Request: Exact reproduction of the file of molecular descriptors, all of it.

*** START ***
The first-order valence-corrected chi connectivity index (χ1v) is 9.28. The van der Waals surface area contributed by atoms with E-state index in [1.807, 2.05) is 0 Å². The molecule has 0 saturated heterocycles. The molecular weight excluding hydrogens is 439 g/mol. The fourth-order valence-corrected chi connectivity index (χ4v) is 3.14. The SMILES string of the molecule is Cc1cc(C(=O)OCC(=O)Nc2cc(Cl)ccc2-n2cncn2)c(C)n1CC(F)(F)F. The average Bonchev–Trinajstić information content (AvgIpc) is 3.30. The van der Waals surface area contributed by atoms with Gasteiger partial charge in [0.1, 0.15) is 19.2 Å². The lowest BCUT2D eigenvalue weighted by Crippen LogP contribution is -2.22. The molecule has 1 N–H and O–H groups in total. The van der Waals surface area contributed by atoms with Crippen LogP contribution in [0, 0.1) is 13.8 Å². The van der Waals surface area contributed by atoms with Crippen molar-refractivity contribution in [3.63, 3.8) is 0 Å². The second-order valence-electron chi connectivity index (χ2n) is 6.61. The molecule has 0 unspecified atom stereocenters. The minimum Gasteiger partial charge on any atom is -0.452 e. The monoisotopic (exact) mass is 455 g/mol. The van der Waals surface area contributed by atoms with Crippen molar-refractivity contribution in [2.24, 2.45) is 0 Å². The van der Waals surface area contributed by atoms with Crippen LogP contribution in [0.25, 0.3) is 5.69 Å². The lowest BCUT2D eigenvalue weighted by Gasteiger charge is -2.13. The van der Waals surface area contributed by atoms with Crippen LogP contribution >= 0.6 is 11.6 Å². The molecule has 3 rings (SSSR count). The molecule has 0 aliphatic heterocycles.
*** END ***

The first-order valence-corrected chi connectivity index (χ1v) is 9.28. The van der Waals surface area contributed by atoms with E-state index in [1.807, 2.05) is 0 Å². The molecule has 0 saturated heterocycles. The molecular weight excluding hydrogens is 439 g/mol. The fourth-order valence-corrected chi connectivity index (χ4v) is 3.14. The SMILES string of the molecule is Cc1cc(C(=O)OCC(=O)Nc2cc(Cl)ccc2-n2cncn2)c(C)n1CC(F)(F)F. The average Bonchev–Trinajstić information content (AvgIpc) is 3.30. The van der Waals surface area contributed by atoms with Gasteiger partial charge in [0.1, 0.15) is 19.2 Å². The lowest BCUT2D eigenvalue weighted by Crippen LogP contribution is -2.22. The molecule has 1 N–H and O–H groups in total. The van der Waals surface area contributed by atoms with Crippen LogP contribution in [0, 0.1) is 13.8 Å². The van der Waals surface area contributed by atoms with Crippen molar-refractivity contribution in [3.63, 3.8) is 0 Å². The second-order valence-electron chi connectivity index (χ2n) is 6.61. The molecule has 0 unspecified atom stereocenters. The minimum Gasteiger partial charge on any atom is -0.452 e. The monoisotopic (exact) mass is 455 g/mol. The van der Waals surface area contributed by atoms with Crippen molar-refractivity contribution in [2.24, 2.45) is 0 Å². The van der Waals surface area contributed by atoms with Crippen LogP contribution in [0.25, 0.3) is 5.69 Å². The lowest BCUT2D eigenvalue weighted by Gasteiger charge is -2.13. The van der Waals surface area contributed by atoms with Crippen LogP contribution >= 0.6 is 11.6 Å². The molecule has 3 rings (SSSR count). The molecule has 0 aliphatic heterocycles.